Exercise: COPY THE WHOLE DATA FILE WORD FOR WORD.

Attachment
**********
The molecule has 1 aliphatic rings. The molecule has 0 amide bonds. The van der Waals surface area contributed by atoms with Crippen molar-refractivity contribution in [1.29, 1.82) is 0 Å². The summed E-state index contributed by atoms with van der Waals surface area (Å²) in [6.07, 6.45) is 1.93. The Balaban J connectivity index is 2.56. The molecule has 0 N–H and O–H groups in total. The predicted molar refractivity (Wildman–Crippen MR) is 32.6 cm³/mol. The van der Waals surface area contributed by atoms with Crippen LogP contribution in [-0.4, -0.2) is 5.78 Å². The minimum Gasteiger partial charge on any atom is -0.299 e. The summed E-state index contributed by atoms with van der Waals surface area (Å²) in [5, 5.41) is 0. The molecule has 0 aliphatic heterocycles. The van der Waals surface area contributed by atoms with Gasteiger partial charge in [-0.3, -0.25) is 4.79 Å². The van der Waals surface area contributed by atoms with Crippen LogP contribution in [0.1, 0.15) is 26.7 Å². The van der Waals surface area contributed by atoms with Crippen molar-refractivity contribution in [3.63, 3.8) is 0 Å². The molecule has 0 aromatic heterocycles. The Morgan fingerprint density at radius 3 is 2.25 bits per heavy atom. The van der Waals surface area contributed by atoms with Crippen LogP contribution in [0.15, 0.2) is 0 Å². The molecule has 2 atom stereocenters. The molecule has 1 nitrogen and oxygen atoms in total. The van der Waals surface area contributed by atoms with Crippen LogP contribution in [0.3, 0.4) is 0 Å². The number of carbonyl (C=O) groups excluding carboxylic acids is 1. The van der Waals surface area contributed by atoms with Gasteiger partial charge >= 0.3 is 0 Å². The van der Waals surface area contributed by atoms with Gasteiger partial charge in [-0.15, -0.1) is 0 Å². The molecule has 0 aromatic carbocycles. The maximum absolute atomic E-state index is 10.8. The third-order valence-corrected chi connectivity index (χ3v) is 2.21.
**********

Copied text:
The molecule has 1 aliphatic rings. The molecule has 0 amide bonds. The van der Waals surface area contributed by atoms with Crippen molar-refractivity contribution in [1.29, 1.82) is 0 Å². The summed E-state index contributed by atoms with van der Waals surface area (Å²) in [6.07, 6.45) is 1.93. The Balaban J connectivity index is 2.56. The molecule has 0 N–H and O–H groups in total. The predicted molar refractivity (Wildman–Crippen MR) is 32.6 cm³/mol. The van der Waals surface area contributed by atoms with Crippen LogP contribution in [-0.4, -0.2) is 5.78 Å². The minimum Gasteiger partial charge on any atom is -0.299 e. The summed E-state index contributed by atoms with van der Waals surface area (Å²) in [5, 5.41) is 0. The molecule has 0 aliphatic heterocycles. The van der Waals surface area contributed by atoms with Gasteiger partial charge in [-0.3, -0.25) is 4.79 Å². The van der Waals surface area contributed by atoms with Crippen LogP contribution in [0.1, 0.15) is 26.7 Å². The van der Waals surface area contributed by atoms with Crippen molar-refractivity contribution in [3.63, 3.8) is 0 Å². The molecule has 0 aromatic heterocycles. The Morgan fingerprint density at radius 3 is 2.25 bits per heavy atom. The van der Waals surface area contributed by atoms with Crippen LogP contribution in [0.15, 0.2) is 0 Å². The molecule has 2 atom stereocenters. The molecule has 1 nitrogen and oxygen atoms in total. The van der Waals surface area contributed by atoms with Crippen LogP contribution in [0.3, 0.4) is 0 Å². The number of carbonyl (C=O) groups excluding carboxylic acids is 1. The van der Waals surface area contributed by atoms with Gasteiger partial charge >= 0.3 is 0 Å². The van der Waals surface area contributed by atoms with Gasteiger partial charge in [-0.15, -0.1) is 0 Å². The molecule has 0 aromatic carbocycles. The maximum absolute atomic E-state index is 10.8. The third-order valence-corrected chi connectivity index (χ3v) is 2.21.